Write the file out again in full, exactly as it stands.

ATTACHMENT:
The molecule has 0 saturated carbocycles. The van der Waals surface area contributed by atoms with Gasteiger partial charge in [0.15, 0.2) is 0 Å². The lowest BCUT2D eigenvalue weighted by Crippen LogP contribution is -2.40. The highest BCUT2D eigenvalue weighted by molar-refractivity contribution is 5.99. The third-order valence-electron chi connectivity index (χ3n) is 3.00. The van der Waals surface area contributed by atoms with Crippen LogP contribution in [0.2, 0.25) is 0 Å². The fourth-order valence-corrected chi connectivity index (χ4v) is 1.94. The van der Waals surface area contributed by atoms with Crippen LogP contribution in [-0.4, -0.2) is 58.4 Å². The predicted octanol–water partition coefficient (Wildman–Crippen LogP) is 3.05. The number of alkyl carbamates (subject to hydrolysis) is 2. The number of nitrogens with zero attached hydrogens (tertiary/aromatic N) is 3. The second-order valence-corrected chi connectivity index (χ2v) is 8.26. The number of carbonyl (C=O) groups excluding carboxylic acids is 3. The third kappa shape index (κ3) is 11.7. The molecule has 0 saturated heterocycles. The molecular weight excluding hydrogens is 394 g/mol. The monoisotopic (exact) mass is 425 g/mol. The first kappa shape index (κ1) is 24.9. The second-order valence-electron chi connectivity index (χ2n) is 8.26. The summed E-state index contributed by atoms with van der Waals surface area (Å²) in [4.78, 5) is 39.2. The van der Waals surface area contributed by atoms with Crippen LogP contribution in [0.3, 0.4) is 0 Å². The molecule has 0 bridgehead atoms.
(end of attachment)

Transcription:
The molecule has 0 saturated carbocycles. The van der Waals surface area contributed by atoms with Gasteiger partial charge in [0.15, 0.2) is 0 Å². The lowest BCUT2D eigenvalue weighted by Crippen LogP contribution is -2.40. The highest BCUT2D eigenvalue weighted by molar-refractivity contribution is 5.99. The third-order valence-electron chi connectivity index (χ3n) is 3.00. The van der Waals surface area contributed by atoms with Crippen LogP contribution in [0.2, 0.25) is 0 Å². The fourth-order valence-corrected chi connectivity index (χ4v) is 1.94. The van der Waals surface area contributed by atoms with Crippen LogP contribution in [-0.4, -0.2) is 58.4 Å². The predicted octanol–water partition coefficient (Wildman–Crippen LogP) is 3.05. The number of alkyl carbamates (subject to hydrolysis) is 2. The number of nitrogens with zero attached hydrogens (tertiary/aromatic N) is 3. The second-order valence-corrected chi connectivity index (χ2v) is 8.26. The number of carbonyl (C=O) groups excluding carboxylic acids is 3. The third kappa shape index (κ3) is 11.7. The molecule has 0 saturated heterocycles. The molecular weight excluding hydrogens is 394 g/mol. The monoisotopic (exact) mass is 425 g/mol. The first kappa shape index (κ1) is 24.9. The second-order valence-electron chi connectivity index (χ2n) is 8.26. The summed E-state index contributed by atoms with van der Waals surface area (Å²) in [4.78, 5) is 39.2. The van der Waals surface area contributed by atoms with Crippen LogP contribution in [0.3, 0.4) is 0 Å². The molecule has 0 bridgehead atoms.